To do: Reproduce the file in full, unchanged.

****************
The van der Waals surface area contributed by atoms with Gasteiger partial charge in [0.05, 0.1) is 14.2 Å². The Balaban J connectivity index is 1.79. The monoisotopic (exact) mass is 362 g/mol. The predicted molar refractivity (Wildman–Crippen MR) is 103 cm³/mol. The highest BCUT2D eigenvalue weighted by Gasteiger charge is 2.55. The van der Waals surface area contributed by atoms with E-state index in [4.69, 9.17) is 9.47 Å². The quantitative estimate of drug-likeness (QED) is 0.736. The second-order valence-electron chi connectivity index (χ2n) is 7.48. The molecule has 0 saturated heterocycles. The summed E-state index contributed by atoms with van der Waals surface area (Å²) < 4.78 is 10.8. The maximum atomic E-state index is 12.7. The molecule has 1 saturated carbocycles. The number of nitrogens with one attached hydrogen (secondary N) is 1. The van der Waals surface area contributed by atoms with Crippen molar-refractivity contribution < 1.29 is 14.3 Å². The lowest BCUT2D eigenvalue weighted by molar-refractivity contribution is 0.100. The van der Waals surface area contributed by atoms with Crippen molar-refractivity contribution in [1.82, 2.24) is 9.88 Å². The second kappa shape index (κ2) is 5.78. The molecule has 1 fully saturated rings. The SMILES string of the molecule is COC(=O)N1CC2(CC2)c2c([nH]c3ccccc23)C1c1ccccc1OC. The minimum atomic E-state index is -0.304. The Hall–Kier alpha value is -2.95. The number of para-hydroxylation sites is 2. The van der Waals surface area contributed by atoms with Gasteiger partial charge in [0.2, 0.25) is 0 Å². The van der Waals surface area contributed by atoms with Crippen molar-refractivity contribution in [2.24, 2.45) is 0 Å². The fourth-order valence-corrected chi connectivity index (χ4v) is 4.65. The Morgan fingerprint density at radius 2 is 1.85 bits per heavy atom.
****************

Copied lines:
The van der Waals surface area contributed by atoms with Gasteiger partial charge in [0.05, 0.1) is 14.2 Å². The Balaban J connectivity index is 1.79. The monoisotopic (exact) mass is 362 g/mol. The predicted molar refractivity (Wildman–Crippen MR) is 103 cm³/mol. The highest BCUT2D eigenvalue weighted by Gasteiger charge is 2.55. The van der Waals surface area contributed by atoms with E-state index in [4.69, 9.17) is 9.47 Å². The quantitative estimate of drug-likeness (QED) is 0.736. The second-order valence-electron chi connectivity index (χ2n) is 7.48. The molecule has 0 saturated heterocycles. The summed E-state index contributed by atoms with van der Waals surface area (Å²) < 4.78 is 10.8. The maximum atomic E-state index is 12.7. The molecule has 1 saturated carbocycles. The number of nitrogens with one attached hydrogen (secondary N) is 1. The van der Waals surface area contributed by atoms with Crippen molar-refractivity contribution < 1.29 is 14.3 Å². The lowest BCUT2D eigenvalue weighted by molar-refractivity contribution is 0.100. The van der Waals surface area contributed by atoms with Crippen molar-refractivity contribution in [1.82, 2.24) is 9.88 Å². The second kappa shape index (κ2) is 5.78. The molecule has 1 fully saturated rings. The SMILES string of the molecule is COC(=O)N1CC2(CC2)c2c([nH]c3ccccc23)C1c1ccccc1OC. The minimum atomic E-state index is -0.304. The Hall–Kier alpha value is -2.95. The number of para-hydroxylation sites is 2. The van der Waals surface area contributed by atoms with Gasteiger partial charge in [0.2, 0.25) is 0 Å². The van der Waals surface area contributed by atoms with Crippen molar-refractivity contribution in [2.24, 2.45) is 0 Å². The fourth-order valence-corrected chi connectivity index (χ4v) is 4.65. The Morgan fingerprint density at radius 2 is 1.85 bits per heavy atom.